Wick Communications

Elect to get ahead in 2012

In Elections on 5 Jan 2012 at 4:04 pm

Jim Pumarlo is a longtime community news guy. He’s consulted with newspapers all over the fruited plain and his latest book is “Journalism Primer: A Guide to Community News Coverage for Beginning and Veteran Journalists.” The following column appeared in the California Newspaper Publishers Association weekly email and I asked him if I could reprint it. He graciously agreed. Here’s a new year’s resolution: Resolve to get on top of the election cycle before it’s too late. Take it away, Jim… Clay

The general election is a year away. Numerous other political jurisdictions will conduct elections between now and then. Election preparation should be at the forefront of newsrooms.

Election coverage is one of the most demanding and exhaustive tasks that newsrooms undertake. Its various aspects from presenting candidate profiles to handling letters to the editor are scrutinized by candidates and the general electorate alike, underscoring the importance of fair and responsible coverage.

The coverage of months-long campaigns presents its challenges. That said, the process will be smoother for newsrooms – and the coverage more relevant to readers – if editors and reporters pay early attention. …

Each newsroom must approach coverage based on its resources and its particular lineup of races. As a starting point, identify and examine the various “elements” of election coverage. Here is one blueprint:

Generate a master calendar – Identify key internal and external dates. Internal dates include the schedule for candidate profiles and deadlines for letters to the editor. External dates include the release of campaign finance reports and candidate forums.

Prepare for candidate interviews – Newspapers are a primary source for in-depth information about candidates, especially their positions on a variety of issues. Reporters must be as well schooled on the issues as the candidates in order to produce stories with substance and meaning.

Set guidelines for letters – More newspapers restrict endorsement letters due to orchestrated writing campaigns. The problem must be addressed. Don’t forget, however, that the exchange of ideas remains the lifeblood of editorial pages and the heart of newspapers. Don’t be afraid to be aggressive in editing of letters, especially those that simply repeat themes.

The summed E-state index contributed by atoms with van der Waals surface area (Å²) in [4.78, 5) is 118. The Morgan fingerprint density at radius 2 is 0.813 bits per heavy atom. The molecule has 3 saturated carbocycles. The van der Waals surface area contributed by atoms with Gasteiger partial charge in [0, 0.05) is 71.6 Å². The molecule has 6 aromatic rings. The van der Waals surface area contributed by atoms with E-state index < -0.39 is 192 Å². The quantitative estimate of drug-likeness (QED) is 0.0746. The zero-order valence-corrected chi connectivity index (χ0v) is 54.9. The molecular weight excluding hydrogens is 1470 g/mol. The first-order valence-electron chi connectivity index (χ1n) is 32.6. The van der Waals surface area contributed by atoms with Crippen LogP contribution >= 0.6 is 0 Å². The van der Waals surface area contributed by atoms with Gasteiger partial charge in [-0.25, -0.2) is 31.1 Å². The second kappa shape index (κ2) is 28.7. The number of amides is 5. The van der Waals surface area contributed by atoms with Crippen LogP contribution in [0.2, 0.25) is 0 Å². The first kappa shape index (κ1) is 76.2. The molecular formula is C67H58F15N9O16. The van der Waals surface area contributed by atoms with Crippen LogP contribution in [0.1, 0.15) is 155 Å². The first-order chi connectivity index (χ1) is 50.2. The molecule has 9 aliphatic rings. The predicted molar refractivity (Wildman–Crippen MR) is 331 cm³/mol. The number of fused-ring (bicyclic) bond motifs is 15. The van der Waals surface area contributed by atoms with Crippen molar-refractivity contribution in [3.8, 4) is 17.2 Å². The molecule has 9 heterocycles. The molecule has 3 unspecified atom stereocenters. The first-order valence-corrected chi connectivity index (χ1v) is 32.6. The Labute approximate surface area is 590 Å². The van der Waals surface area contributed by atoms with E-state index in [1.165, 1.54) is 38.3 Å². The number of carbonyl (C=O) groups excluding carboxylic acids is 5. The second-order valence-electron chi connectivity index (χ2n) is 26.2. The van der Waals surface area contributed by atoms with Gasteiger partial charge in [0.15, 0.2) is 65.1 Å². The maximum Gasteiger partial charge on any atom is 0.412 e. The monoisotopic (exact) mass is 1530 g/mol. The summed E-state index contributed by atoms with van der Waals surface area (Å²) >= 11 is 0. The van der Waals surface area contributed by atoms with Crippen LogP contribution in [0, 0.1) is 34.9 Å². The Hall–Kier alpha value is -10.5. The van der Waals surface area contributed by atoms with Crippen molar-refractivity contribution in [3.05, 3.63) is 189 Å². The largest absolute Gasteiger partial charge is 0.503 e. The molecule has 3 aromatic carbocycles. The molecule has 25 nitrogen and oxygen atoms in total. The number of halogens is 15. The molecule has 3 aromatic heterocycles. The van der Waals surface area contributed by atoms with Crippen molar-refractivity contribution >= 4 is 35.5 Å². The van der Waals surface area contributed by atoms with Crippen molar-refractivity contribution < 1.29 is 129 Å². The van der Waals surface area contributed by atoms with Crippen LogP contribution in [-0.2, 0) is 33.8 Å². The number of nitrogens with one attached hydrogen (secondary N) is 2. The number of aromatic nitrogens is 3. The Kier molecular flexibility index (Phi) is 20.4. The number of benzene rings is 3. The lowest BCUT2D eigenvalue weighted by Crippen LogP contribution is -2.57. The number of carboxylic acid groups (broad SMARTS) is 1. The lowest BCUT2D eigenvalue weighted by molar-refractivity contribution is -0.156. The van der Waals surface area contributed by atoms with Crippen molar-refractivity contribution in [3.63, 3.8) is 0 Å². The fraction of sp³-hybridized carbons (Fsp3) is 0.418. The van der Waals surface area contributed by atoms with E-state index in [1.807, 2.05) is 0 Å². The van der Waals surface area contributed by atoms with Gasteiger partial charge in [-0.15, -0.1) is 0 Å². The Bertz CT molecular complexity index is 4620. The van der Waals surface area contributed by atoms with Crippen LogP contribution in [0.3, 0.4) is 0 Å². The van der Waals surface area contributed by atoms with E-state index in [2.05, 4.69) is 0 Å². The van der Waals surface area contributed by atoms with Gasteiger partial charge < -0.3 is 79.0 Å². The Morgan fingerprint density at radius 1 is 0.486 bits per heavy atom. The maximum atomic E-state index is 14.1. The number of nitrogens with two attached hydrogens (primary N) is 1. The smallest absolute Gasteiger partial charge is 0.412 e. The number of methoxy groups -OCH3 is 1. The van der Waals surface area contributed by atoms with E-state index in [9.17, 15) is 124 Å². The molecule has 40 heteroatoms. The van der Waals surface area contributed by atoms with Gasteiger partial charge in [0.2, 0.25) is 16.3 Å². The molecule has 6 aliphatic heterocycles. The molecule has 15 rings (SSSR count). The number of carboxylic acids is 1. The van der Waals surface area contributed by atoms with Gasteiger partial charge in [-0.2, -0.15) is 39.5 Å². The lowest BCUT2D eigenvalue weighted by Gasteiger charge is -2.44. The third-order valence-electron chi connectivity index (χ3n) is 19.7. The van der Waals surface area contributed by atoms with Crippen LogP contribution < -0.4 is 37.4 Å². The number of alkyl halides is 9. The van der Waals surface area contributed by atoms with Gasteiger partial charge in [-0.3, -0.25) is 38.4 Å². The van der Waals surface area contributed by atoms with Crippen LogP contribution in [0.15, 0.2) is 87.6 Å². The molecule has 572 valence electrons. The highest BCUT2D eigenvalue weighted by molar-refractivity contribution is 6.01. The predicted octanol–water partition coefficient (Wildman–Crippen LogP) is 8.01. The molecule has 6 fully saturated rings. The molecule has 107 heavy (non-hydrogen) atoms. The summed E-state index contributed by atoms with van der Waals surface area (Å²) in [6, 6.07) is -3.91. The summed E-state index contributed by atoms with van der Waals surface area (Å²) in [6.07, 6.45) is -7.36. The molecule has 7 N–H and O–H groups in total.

Offer your recommendations – Newspapers have a responsibility, even an obligation, to weigh in on those individuals who they believe will best represent the interests of their communities. Editors and reporters usually have a distinctive insight on candidates. At minimum – if you’re hesitant to endorse specific individuals – consider presenting editorials that outline the issues you identify most important in specific races. If you’ve done a solid job on detailing where candidates stand on the issues, readers can make the link between the editorial and the candidates you deem most qualified to advance those positions.

Pay attention to graphics – Graphics play an important role in all aspects of election coverage from introducing candidates to reporting vote totals. Graphics, if done correctly, are another entry point into the story and give readers immediate information.

Use the Web – Newspaper websites are a vital element of coverage. They offer opportunity for leading the way on breaking news, to supplement analysis of issues, and to facilitate exchange among readers and candidates.

This is but one starting list, and newsrooms are likely to identify other elements of coverage by convening a brainstorming session. For example:

  • Judges are arguably among the most influential of elected officials. Newspapers should not be afraid to scrutinize judicial candidates and even offer a recommendation, especially if the races are of high visibility. Doing so requires extra effort, however, and therefore extra planning.
  • School referendums pose special circumstance, too. Schools are at the heart of community life, and newspapers are supposed to be boosters of quality education. That said, responsible reporting means examining issues and writing stories that could prompt “yes” as well as “no” votes.
  • What are criteria for statewide candidates who seek local coverage? How do you follow the campaign of a local candidate seeking a congressional office? Have you developed a checklist for election night so staff is prepared to offer analysis of the results?

Solid election coverage requires solid planning. In many respects, election season resembles a sports season. Certain elements are standard procedure. Preseason previews give readers a glimpse of teams’ strengths and weaknesses. Candidates’ announcements shed light on their strengths.

The grind of a sports season offers opportunities for highlighting individuals’ roles and to report on team development. Months-long campaigns provide ample chance for candidates to exchange press releases on what they would bring to the table and how they would best serve constituents.

Through it all, editors and reporters must strive for consistency and balance. That’s best accomplished by considering all elements of election coverage, then evaluating each step from season beginning to season end.

Jim Pumarlo


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